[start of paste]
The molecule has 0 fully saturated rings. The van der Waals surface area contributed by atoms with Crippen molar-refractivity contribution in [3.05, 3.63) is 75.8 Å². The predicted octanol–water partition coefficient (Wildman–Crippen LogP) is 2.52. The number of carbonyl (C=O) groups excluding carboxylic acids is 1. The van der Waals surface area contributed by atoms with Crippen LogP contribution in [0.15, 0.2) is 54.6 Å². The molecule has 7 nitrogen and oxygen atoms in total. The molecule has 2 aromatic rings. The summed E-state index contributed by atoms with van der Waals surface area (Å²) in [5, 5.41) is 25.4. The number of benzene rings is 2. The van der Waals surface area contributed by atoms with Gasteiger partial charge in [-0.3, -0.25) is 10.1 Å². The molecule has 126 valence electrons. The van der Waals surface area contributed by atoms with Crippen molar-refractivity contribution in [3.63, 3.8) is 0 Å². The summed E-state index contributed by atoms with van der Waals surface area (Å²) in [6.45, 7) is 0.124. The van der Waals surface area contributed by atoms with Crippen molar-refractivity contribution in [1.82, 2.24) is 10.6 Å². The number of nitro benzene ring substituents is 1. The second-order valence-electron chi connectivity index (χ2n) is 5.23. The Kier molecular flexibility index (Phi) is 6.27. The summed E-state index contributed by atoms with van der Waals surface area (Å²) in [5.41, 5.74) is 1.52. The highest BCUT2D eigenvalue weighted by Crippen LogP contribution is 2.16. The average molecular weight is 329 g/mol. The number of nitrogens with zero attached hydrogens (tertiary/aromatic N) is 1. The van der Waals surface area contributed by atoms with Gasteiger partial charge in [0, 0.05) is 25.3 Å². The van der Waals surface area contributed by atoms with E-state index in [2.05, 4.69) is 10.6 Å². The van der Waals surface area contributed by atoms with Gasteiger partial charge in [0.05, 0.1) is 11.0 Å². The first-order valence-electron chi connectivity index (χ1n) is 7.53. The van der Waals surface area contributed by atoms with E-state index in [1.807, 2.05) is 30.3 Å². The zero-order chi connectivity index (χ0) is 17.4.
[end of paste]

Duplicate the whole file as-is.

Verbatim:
The molecule has 0 fully saturated rings. The van der Waals surface area contributed by atoms with Crippen molar-refractivity contribution in [3.05, 3.63) is 75.8 Å². The predicted octanol–water partition coefficient (Wildman–Crippen LogP) is 2.52. The number of carbonyl (C=O) groups excluding carboxylic acids is 1. The van der Waals surface area contributed by atoms with Crippen LogP contribution in [0.15, 0.2) is 54.6 Å². The molecule has 7 nitrogen and oxygen atoms in total. The molecule has 2 aromatic rings. The summed E-state index contributed by atoms with van der Waals surface area (Å²) in [5, 5.41) is 25.4. The number of benzene rings is 2. The van der Waals surface area contributed by atoms with Gasteiger partial charge in [-0.3, -0.25) is 10.1 Å². The molecule has 126 valence electrons. The van der Waals surface area contributed by atoms with Crippen molar-refractivity contribution in [3.63, 3.8) is 0 Å². The summed E-state index contributed by atoms with van der Waals surface area (Å²) in [6.45, 7) is 0.124. The van der Waals surface area contributed by atoms with Crippen molar-refractivity contribution in [1.82, 2.24) is 10.6 Å². The number of nitro benzene ring substituents is 1. The second-order valence-electron chi connectivity index (χ2n) is 5.23. The Kier molecular flexibility index (Phi) is 6.27. The summed E-state index contributed by atoms with van der Waals surface area (Å²) in [5.41, 5.74) is 1.52. The highest BCUT2D eigenvalue weighted by Crippen LogP contribution is 2.16. The average molecular weight is 329 g/mol. The number of nitrogens with zero attached hydrogens (tertiary/aromatic N) is 1. The van der Waals surface area contributed by atoms with Gasteiger partial charge in [0, 0.05) is 25.3 Å². The van der Waals surface area contributed by atoms with E-state index in [2.05, 4.69) is 10.6 Å². The van der Waals surface area contributed by atoms with Gasteiger partial charge in [0.05, 0.1) is 11.0 Å². The first-order valence-electron chi connectivity index (χ1n) is 7.53. The van der Waals surface area contributed by atoms with E-state index in [1.807, 2.05) is 30.3 Å². The zero-order chi connectivity index (χ0) is 17.4.